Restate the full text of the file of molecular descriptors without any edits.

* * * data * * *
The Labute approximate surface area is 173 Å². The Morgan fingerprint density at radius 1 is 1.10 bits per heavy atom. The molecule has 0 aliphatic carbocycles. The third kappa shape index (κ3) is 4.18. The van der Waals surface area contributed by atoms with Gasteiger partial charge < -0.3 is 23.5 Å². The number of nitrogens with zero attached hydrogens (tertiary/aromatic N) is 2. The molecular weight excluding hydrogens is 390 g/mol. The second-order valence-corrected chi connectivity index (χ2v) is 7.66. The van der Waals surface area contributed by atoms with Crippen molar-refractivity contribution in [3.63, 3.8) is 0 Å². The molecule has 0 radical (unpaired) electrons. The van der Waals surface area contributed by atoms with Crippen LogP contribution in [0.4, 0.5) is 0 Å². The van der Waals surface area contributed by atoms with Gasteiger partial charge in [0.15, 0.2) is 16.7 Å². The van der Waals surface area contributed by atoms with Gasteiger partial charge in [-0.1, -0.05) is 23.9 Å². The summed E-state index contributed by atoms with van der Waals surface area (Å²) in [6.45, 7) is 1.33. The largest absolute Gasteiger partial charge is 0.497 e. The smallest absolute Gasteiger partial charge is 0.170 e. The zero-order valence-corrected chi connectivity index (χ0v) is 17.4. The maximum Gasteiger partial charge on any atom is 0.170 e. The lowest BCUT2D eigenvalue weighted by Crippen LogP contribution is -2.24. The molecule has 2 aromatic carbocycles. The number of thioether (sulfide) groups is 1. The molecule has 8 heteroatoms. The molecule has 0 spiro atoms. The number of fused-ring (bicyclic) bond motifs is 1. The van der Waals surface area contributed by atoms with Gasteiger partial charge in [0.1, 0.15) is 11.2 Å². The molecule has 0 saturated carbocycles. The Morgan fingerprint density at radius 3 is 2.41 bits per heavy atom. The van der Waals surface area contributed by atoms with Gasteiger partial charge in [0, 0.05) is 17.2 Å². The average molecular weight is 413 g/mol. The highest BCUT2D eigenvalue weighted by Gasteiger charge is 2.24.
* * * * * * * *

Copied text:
The Labute approximate surface area is 173 Å². The Morgan fingerprint density at radius 1 is 1.10 bits per heavy atom. The molecule has 0 aliphatic carbocycles. The third kappa shape index (κ3) is 4.18. The van der Waals surface area contributed by atoms with Gasteiger partial charge < -0.3 is 23.5 Å². The number of nitrogens with zero attached hydrogens (tertiary/aromatic N) is 2. The molecular weight excluding hydrogens is 390 g/mol. The second-order valence-corrected chi connectivity index (χ2v) is 7.66. The van der Waals surface area contributed by atoms with Crippen molar-refractivity contribution in [3.63, 3.8) is 0 Å². The molecule has 0 radical (unpaired) electrons. The van der Waals surface area contributed by atoms with Crippen LogP contribution in [0.4, 0.5) is 0 Å². The van der Waals surface area contributed by atoms with Gasteiger partial charge in [0.15, 0.2) is 16.7 Å². The van der Waals surface area contributed by atoms with Gasteiger partial charge in [-0.1, -0.05) is 23.9 Å². The summed E-state index contributed by atoms with van der Waals surface area (Å²) in [6.45, 7) is 1.33. The largest absolute Gasteiger partial charge is 0.497 e. The smallest absolute Gasteiger partial charge is 0.170 e. The zero-order valence-corrected chi connectivity index (χ0v) is 17.4. The maximum Gasteiger partial charge on any atom is 0.170 e. The lowest BCUT2D eigenvalue weighted by Crippen LogP contribution is -2.24. The molecule has 2 aromatic carbocycles. The number of thioether (sulfide) groups is 1. The molecule has 8 heteroatoms. The molecule has 0 spiro atoms. The number of fused-ring (bicyclic) bond motifs is 1. The van der Waals surface area contributed by atoms with Gasteiger partial charge in [0.1, 0.15) is 11.2 Å². The molecule has 0 saturated carbocycles. The Morgan fingerprint density at radius 3 is 2.41 bits per heavy atom. The van der Waals surface area contributed by atoms with Gasteiger partial charge in [0, 0.05) is 17.2 Å². The average molecular weight is 413 g/mol. The highest BCUT2D eigenvalue weighted by Gasteiger charge is 2.24.